Police Training

Most police officers receive some education and training in the handling of people with mental illness. Basic recruit training hours can range from roughly 0 to 41. Fewer police officers receive continuing education at the in-service level. Among those that do, some receive information at roll call, and others get it during formal annual blocks of instruction. Training time varies from a recommended 16-hour block devoted to mental illness.

The content of police training varies at both the recruit and the in-service training levels. Sources of training curricula are the agency itself, the state commission on peace officers’ standards and training, profit and nonprofit organizations, and local mental health professionals. Police officers or mental health professionals, or both, usually deliver the training. One formal and well-recognized training curriculum developed by the Police Executive Research Forum includes seven learning modules that address police responses to people with mental illness. Generally, police officers learn to recognize their attitudes toward, perceptions of, and assumptions about the mentally ill and to dispel their misconceptions about them. Mental illness is not a crime, and people having mental illness live in their communities, have professional vocations, and call for police services.

The police learn to recognize specific symptoms and forms of mental illness, such as schizophrenia and mood, anxiety, and dissociative and personality disorders. They learn to employ techniques to handle them effectively. For example, an officer encounters a mentally ill person whose speech is high-speed and nonstop and uncontrollable and meaningless. This behavior signals to the officer that the person is in a state of high arousal and has an anxiety disorder. The officer interrupts the person’s speech by asking a series of questions—for example, What is your name? How old are you? Where do you live? Where do you work? What the officer expects is to break the person’s pattern of compulsive behavior and control it to some extent.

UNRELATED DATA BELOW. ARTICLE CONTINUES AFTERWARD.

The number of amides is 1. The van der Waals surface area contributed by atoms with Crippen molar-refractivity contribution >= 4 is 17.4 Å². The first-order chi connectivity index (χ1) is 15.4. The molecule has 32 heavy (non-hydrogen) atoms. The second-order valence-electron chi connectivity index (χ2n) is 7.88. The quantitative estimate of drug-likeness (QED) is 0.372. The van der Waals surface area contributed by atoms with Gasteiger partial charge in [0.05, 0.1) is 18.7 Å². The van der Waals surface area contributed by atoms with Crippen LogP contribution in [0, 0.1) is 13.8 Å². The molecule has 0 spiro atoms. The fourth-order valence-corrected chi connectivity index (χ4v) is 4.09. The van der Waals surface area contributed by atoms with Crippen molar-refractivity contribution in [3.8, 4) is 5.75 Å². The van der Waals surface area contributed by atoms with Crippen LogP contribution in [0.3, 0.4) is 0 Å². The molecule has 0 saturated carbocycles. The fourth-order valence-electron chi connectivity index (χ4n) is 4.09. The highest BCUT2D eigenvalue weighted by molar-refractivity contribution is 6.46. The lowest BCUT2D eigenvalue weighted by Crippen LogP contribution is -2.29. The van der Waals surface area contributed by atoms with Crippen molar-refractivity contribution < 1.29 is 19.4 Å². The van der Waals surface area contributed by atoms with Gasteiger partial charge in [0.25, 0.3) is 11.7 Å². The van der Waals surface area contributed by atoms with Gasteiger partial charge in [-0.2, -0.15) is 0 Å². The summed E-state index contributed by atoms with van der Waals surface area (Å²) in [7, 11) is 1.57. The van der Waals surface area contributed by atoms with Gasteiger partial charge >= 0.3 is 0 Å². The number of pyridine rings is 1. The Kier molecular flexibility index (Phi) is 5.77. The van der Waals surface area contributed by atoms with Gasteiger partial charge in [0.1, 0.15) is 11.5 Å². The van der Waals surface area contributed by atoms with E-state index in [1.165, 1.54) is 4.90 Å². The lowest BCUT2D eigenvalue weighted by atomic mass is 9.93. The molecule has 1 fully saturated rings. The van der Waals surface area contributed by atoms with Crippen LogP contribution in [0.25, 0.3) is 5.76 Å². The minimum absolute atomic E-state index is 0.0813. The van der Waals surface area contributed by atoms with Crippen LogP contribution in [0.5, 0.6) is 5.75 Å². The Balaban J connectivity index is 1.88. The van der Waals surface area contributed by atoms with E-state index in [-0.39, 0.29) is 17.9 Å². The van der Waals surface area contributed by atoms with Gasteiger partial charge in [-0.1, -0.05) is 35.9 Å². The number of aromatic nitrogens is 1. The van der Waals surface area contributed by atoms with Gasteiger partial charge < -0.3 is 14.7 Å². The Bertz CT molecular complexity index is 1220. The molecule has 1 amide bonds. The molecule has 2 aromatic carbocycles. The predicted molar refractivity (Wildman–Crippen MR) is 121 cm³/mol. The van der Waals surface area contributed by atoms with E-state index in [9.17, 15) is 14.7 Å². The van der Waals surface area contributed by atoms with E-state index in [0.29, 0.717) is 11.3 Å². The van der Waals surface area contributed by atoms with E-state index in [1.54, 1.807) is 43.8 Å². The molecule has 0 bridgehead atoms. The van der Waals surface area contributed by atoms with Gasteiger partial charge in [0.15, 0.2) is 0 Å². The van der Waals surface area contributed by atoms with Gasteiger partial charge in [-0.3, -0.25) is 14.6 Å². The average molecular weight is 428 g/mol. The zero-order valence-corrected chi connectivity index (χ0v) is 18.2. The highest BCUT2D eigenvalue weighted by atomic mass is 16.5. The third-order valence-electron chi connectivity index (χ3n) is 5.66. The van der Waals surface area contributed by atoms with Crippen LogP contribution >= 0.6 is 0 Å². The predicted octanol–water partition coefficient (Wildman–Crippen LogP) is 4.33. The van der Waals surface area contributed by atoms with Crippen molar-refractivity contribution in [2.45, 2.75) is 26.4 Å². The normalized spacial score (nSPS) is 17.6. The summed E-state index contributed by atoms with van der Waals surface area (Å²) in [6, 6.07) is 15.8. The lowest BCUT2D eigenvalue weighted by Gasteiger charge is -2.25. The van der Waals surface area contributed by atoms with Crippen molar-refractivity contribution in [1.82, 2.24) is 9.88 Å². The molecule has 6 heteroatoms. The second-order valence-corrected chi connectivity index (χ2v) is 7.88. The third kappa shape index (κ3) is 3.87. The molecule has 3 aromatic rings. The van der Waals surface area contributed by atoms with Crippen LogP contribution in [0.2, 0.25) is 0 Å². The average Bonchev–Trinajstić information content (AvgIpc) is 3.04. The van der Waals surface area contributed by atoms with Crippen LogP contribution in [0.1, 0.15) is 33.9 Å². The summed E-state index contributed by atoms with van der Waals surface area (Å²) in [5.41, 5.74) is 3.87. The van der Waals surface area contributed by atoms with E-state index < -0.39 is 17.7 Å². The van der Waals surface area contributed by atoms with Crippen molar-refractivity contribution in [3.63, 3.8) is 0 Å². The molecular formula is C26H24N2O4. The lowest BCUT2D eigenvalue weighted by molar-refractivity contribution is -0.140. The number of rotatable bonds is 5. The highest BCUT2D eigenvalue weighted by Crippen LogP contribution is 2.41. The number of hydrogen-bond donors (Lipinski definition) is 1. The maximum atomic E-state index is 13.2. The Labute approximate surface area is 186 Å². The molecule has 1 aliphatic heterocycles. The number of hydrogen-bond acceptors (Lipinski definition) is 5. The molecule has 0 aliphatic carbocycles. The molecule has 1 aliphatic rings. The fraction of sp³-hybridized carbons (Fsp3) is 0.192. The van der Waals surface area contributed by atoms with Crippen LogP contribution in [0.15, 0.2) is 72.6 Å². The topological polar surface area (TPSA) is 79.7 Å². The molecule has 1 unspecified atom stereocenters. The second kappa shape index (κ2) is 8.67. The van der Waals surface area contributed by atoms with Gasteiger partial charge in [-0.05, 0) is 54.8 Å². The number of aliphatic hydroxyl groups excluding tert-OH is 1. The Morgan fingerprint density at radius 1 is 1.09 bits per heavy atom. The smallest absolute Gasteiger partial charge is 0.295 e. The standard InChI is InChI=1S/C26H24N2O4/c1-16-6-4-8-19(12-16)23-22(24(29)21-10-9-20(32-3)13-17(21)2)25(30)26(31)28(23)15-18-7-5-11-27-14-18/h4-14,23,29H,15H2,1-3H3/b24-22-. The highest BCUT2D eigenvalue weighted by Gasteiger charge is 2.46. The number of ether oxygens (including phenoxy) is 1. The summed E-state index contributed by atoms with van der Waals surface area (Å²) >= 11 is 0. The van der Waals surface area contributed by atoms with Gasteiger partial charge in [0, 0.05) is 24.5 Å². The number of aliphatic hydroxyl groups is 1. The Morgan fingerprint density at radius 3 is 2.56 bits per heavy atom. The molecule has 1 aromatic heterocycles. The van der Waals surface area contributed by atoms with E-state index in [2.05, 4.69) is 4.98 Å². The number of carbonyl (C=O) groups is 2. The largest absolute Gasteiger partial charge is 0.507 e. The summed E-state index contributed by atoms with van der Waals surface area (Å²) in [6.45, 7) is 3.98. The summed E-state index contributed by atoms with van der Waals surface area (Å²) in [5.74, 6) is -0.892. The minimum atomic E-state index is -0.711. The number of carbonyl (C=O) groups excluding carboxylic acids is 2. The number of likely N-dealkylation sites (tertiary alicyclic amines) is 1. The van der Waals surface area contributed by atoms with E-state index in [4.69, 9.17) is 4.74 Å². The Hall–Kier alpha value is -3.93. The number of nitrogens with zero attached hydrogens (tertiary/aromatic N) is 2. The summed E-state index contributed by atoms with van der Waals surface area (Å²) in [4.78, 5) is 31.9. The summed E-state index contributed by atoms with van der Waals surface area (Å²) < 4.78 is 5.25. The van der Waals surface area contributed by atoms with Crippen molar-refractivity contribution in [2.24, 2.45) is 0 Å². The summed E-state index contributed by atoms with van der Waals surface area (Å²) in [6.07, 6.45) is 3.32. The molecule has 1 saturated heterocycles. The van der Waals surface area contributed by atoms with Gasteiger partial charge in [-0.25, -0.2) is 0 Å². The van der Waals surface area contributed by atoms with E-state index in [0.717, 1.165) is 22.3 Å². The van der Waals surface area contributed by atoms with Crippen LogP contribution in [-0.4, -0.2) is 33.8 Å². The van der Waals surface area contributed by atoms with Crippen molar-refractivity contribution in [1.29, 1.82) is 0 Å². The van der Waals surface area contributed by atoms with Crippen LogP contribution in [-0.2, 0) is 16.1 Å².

Not all police interactions with the mentally ill require arrests. The police learn both custodial and noncustodial alternatives to respond to people with mental illness whose behaviors amount to some infraction of the law. They learn community, problem-oriented strategies to resolve problems related to the mentally ill. Handling such problems, however, sometimes involves using specialized mental health crisis teams.